How to Get Corporate Sponsorship for Your Event

9 March 2016

From the local charity 5k to the world’s biggest, most breathtaking sporting events via corporate conferences, branded venues and fundraisers, it’s hard to think of events without the billboards, banners and branding.

Corporate sponsorship is a huge part of modern events, and securing the right sponsor can be the difference between just ‘pulling it off’ and delivering a legendary event that is talked about for years. Sponsors can lend an event weight and legitimacy, contribute significantly towards costs, and help to secure speakers, venues and further sponsorship.

The world of corporate sponsorship can be difficult to navigate and massively competitive, but we’ve got you covered. Read on for some of our top tips on how to find, approach and retain the perfect sponsor for your event.

1. Understanding Sponsors

Securing sponsorship starts with understanding why brands sponsor events. The main reason is obvious: done right, corporate sponsorship can make everyone money. Measurable ROI is essential for sponsors, so you need to demonstrate how your event can help deliver value by boosting exposure and improving profile from the outset. If you can work in a way of proving event-related conversions and sales lift then the battle is already half won.

If you are running a charity or not-for-profit event then you may benefit from potential sponsors’ CSR programmes. Equally, companies may sponsor events as a marketplace positioning move or to establish relationships with the event host.

2. Research Your Attendees, Know Your Event

To sell your proposition to prospective sponsors you need a handle on your attendee demographics, why they are attending, how the event relates to your own business objectives, and how it could relate to the sponsor’s objectives.

Understanding your audience is key. Scale often appeals to sponsors—larger audiences mean more exposure, more profile building, more opportunities for substantial ROI—but profiling even a smaller audience may create opportunities to offer brands niche captive audiences.

There are many ways of profiling attendees before an event, with one of the most popular being compulsory questions built intoonlinesign up pages. Done properly, profiling your audience will add massive value to your proposal and help steer your sponsor search.

3. Build Your Offering: Sponsorship Levels

Creating a set of sponsorship levels can help with structuring your proposition and upselling both new and existing sponsors.

The scale and scope of your event will help to determine your levels. If you are looking for large-scale corporate sponsors for an event for a large, globally-dispersed salesforce, then your entry-level sponsorship will need to be low only relative to your 'gold' level. Equally, if you need sponsors ranging from smaller local businesses to large multinationals then your levels will need to reflect the budgets available at those organisations.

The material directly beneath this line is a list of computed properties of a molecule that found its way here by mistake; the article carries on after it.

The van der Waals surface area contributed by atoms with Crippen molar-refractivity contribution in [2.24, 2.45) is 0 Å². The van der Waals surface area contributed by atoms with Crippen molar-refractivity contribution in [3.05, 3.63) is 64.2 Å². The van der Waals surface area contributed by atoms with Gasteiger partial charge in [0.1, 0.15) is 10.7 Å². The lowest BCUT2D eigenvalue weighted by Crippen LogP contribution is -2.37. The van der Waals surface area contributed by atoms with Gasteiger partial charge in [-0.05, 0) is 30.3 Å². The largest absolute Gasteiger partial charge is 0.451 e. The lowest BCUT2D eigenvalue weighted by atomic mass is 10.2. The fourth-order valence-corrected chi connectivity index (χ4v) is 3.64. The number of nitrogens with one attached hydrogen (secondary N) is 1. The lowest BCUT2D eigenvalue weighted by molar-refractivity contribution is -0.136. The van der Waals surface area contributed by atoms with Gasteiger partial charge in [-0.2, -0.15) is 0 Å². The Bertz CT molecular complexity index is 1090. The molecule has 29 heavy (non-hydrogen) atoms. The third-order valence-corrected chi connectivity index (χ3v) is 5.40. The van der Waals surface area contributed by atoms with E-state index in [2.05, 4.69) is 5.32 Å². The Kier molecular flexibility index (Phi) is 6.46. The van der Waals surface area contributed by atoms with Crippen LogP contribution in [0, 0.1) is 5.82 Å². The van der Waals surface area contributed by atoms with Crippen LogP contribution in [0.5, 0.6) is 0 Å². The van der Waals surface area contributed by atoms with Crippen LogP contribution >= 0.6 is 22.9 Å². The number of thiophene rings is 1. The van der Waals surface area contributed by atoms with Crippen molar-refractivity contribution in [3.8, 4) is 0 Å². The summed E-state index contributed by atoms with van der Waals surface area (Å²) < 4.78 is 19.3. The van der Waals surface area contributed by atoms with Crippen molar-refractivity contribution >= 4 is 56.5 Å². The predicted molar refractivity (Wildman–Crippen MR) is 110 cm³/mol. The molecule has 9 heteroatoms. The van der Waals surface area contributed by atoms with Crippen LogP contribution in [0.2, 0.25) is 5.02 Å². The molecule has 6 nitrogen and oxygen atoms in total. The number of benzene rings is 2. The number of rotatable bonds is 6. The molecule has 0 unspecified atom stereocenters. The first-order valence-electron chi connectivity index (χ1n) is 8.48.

The key is clearly defined costs and benefits to each level. People need to know what they have to put in and what they can expect to receive in return.

4. Finding the Right Sponsors

Blanket emails and unsolicited calls cost time and money. Projected attendee figures, demographics and motivations, an understanding of the business objectives behind your event, and a sense of how your event could provide an opportunity for a brand to connect with your audience can all help you to hone your search and find the right sponsors.

Dig deep, look for personal connections to potential sponsors within your team, and find out who has sponsored events like yours in the past. Remember, potential sponsors may not be directly related to your event or industry, and could occupy a complementary market—drinks companies sponsoring music festivals is a great example. Use LinkedIn to profile companies and individuals, ensure that your event is relevant to them and their business objectives, and find the decision makers.

5. Making Contact

However you reach out, follow one golden rule: don't make contact with potential sponsors until you have a clear, concise and valuable sponsorship proposition tailored to each individual prospect (one size fits all emails and scripted calls just won’t cut it). Offer them a specific level of sponsorship and the benefits of that level: a projected number of impressions (total number of times that their name / brand will be seen, heard or talked about over an event), projected brand audience across the event, and any other benefits.

You could also include details of the other sponsorship levels available here with the aim of upselling them through your clearly distinguished, well-structured sponsor benefits.

6.Building & Maintaining Relationships with Sponsors

Aftercare is vital for building valuable relationships with sponsors, and will help to secure repeat sponsorship in the future, saving man hours and budget chasing new leads. Send letters of thanks, reports on attendance and highlight the sponsor’s part in your event’s success. Add value by sending photos and figures showing how often, when and where their brand appeared, how people interacted with it, and share some positive quotes from attendees about them. Show them how any concerns they had before the event were addressed positively, ask for feedback, and ensure that you stay in touch moving forward.

The key to obtaining corporate sponsorship is to keep a structured, personalised approach, and not to let the ignored phone calls and emails throw you off. It’s worth sticking with it—the reward is event funding and a mutually valuable relationship between your organisation and the sponsor. Need more help with getting your event set up? Get in touch below via our contact page, we'd love to hear from you.